MILAN. The meeting of Tim's board of directors, urgently requested by three directors to give a boost to the replacement of the outgoing Arnaud de Puyfontaine, CEO of Vivendi, ends without votes, turning into an interlocutory passage. As known, there is already a candidate on the table, proposed with a letter by the first French shareholder (Vivendi has 23.75%) and it is that of the former president of Leonardo and before that number one of Aise, the former general of the Gdf Luciano Carta. But during the session, everything ended only in an update on the work of the nomination and remuneration committee which has been carrying out the preliminary investigation for a week. As happened for the last two co-optations, those of Giulio Gallazzi (who took the place of Luca De Meo) and Massimo Sarmi (who took over from Frank Cadoret) also for this third round the committee wants to propose a list of names among which to carry out the choice, names whose selection the headhunters work on. It will not be easy to find alternative candidates to Vivendi, especially after the last meeting has already rejected two and given that the chosen one will remain in office for less than a year, given that next spring the meeting will have to renew the board. In any case, with other names or without, the board of directors has decided to speed up the times, setting itself the goal of co-opting the new director by 16 June. Otherwise Vivendi has another card to play: to ask for an ad hoc meeting to be convened. In short, the aim is to arrive at 22 June with a fully reconstituted board of directors when it comes to deciding on the final offers of Kkr and the Cdp-Macquarie consortium. While Tim addresses the governance issues - with the watchful eye of Consob, which has placed the evolution of the situation under observation - the two sides work on preparing the latest non-binding offers for the network to be presented by 9 June.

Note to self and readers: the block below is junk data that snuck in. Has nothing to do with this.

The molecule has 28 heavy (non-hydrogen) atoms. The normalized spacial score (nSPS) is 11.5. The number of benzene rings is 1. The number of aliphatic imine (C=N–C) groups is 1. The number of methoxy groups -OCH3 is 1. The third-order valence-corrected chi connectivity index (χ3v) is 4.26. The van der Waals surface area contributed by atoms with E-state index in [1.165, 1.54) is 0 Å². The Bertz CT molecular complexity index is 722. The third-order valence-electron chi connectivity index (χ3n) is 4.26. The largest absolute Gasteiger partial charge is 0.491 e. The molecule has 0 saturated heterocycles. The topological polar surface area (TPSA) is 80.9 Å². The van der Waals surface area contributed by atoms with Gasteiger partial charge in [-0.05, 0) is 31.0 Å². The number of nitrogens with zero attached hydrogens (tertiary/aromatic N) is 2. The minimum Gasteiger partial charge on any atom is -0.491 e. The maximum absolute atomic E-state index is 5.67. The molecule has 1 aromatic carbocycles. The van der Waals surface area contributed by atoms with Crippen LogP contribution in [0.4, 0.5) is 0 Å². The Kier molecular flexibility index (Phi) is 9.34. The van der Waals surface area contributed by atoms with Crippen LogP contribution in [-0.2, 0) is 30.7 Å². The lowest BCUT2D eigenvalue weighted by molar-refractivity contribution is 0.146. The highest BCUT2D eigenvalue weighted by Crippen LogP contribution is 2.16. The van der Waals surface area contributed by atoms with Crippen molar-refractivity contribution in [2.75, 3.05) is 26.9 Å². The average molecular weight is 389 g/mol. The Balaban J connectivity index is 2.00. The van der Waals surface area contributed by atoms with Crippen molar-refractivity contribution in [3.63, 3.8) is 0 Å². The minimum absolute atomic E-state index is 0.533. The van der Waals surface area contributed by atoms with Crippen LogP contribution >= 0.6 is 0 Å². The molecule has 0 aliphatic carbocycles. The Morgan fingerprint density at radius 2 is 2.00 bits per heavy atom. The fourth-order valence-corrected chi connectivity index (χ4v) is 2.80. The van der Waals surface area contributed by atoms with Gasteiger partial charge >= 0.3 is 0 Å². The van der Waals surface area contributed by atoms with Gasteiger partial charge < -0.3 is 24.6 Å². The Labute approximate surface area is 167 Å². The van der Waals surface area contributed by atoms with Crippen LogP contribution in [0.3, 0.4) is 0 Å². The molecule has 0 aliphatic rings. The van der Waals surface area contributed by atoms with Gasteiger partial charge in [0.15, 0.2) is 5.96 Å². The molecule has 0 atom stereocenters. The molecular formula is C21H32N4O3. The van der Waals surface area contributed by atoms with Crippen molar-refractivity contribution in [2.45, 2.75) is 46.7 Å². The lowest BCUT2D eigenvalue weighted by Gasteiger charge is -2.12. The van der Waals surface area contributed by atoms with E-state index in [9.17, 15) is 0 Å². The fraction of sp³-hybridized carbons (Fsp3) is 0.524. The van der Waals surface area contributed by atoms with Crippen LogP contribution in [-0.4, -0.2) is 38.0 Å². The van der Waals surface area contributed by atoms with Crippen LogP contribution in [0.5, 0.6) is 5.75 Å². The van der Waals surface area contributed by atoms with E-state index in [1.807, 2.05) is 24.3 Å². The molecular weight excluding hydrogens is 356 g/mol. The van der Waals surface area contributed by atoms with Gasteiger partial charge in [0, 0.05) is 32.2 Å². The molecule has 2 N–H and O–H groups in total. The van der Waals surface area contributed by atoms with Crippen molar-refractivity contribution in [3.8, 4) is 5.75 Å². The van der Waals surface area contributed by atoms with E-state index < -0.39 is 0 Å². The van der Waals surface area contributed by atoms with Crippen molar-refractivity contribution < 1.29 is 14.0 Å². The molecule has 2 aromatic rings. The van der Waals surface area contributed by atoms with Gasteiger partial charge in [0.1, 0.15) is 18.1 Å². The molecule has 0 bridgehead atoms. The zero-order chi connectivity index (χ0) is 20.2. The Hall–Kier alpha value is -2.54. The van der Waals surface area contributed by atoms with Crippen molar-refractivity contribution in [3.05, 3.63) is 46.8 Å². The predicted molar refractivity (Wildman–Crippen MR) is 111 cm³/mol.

Both Kkr and Cdp-Macquarie, however, would not intend to raise the overall price of the proposal, equal respectively to 19 billion (plus 2 of any earn-outs linked to the merger with Open Fiber and the Rab concession) and 19.3 billion, both far from French estimates. On the other hand, a remodulation of the offers is being studied with a tweaking, for example, of the cash destined to reduce Tim's debt. Cdp and the Australian fund, on the other hand, must also overcome the doubts of Tim's board of directors relating to antitrust issues (the two are the shareholders of the competitor Open Fiber) which a first letter of explanations would not have completely dispelled. —